Does Edun’s far reaching ad campaign have the ability to change consumer mindsets?
Without the glossy ad campaigns typically employed by fashion houses, star-ethical line, Edun has managed to become the most well known and celebrity beloved conscious clothing collection out there (having Bono and his wife, Ali Hewson as the line’s founders doesn’t hurt). Posting double digit growth last year and announcing plans that both Bloomingdales and Neiman Marcus will pick up the line, the fast-growing sustainable clothing label has just unveiled their first advertising campaign.
An advance look at the ads reveal Edun’s spring looks shown alongside six species of butterflies indigenous to Africa. According to a WWD interview with Hewson in Africa – where the brand reportedly produces much of its clothing and supports local farming communities and factories – she explains, “We really wanted to capture the essence of Edun, and of what inspires the brand, which is duality and transformation.”
Some of fashion’s hottest design talent was enlisted to create the campaign, Photographer Ryan McGinley was the visionary behind the engaging images, British Dazed and Confused Editor, Jefferson Hack, served as the on-shoot creative director.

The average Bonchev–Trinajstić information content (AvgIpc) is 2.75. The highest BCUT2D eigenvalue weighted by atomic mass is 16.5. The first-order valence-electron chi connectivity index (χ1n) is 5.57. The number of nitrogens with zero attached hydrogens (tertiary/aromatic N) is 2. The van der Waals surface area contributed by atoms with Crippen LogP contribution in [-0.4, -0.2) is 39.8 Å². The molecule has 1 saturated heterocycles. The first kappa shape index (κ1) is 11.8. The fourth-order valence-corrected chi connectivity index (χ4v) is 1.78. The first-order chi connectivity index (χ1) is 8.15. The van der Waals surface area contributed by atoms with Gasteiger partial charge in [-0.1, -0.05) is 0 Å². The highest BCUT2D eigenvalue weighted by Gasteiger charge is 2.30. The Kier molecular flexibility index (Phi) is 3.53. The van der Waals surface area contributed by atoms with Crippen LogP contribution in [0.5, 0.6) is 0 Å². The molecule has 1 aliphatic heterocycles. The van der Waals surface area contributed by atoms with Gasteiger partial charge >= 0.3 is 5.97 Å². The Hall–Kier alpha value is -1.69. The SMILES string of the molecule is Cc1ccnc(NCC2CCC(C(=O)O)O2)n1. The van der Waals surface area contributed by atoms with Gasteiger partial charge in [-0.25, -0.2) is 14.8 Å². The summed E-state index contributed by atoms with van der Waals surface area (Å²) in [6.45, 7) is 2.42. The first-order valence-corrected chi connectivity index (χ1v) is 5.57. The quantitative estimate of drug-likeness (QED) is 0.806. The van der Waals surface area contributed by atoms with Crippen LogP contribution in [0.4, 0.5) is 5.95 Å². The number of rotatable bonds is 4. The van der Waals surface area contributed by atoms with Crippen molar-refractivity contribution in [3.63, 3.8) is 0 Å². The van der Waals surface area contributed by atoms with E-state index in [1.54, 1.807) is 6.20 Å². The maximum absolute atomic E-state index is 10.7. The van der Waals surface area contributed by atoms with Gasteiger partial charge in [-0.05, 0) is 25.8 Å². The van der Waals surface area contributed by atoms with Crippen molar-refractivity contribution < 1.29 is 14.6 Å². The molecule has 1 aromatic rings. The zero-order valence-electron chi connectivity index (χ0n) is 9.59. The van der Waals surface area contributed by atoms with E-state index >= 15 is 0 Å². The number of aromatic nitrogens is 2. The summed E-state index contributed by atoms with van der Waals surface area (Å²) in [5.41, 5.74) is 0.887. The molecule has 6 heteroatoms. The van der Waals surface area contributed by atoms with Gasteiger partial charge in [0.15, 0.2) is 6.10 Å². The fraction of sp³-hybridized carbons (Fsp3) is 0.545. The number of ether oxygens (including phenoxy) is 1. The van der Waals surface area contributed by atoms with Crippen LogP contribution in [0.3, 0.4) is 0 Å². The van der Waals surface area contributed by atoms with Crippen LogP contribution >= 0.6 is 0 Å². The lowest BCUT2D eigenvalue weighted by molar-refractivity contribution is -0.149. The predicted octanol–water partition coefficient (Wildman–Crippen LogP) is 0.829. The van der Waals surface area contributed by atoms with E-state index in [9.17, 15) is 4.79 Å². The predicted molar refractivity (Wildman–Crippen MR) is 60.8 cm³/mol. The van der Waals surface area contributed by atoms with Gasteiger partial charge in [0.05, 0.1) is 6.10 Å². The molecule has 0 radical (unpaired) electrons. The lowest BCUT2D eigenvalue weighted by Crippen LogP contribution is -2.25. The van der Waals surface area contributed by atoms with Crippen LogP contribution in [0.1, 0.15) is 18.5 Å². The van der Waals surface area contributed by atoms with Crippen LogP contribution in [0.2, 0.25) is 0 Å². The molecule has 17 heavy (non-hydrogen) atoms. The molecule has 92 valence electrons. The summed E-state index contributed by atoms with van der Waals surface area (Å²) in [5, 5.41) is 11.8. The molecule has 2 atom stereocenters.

Skeptics have pointed out that Edun’s partner company – luxury group LVMH bought a 49% stake in the company in May 2009 – utilizes far from sustainable practices. And a now infamous campaign featuring Bono with Hewson, parading through one of the poorest landscapes in the world carrying LVMH luxury bags, may not have not helped win over the critics either.
What is clearly persuasive is the reach of the label. With the campaign set to break in the March issues of Vogue, Vanity Fair, Dazed & Confused, AnOther, T The New York Times Magazine and the Sunday Times of London, its ability to change mindsets is far-reaching. Also included as part of the campaign, is a launch event set to take place during New York Fashion Week and short “blink videos” that will appear on Edun.com and via social media outlets. The message that “eco-friendly” and “socially-aware” are desirable clothing attributes is about to get some wings.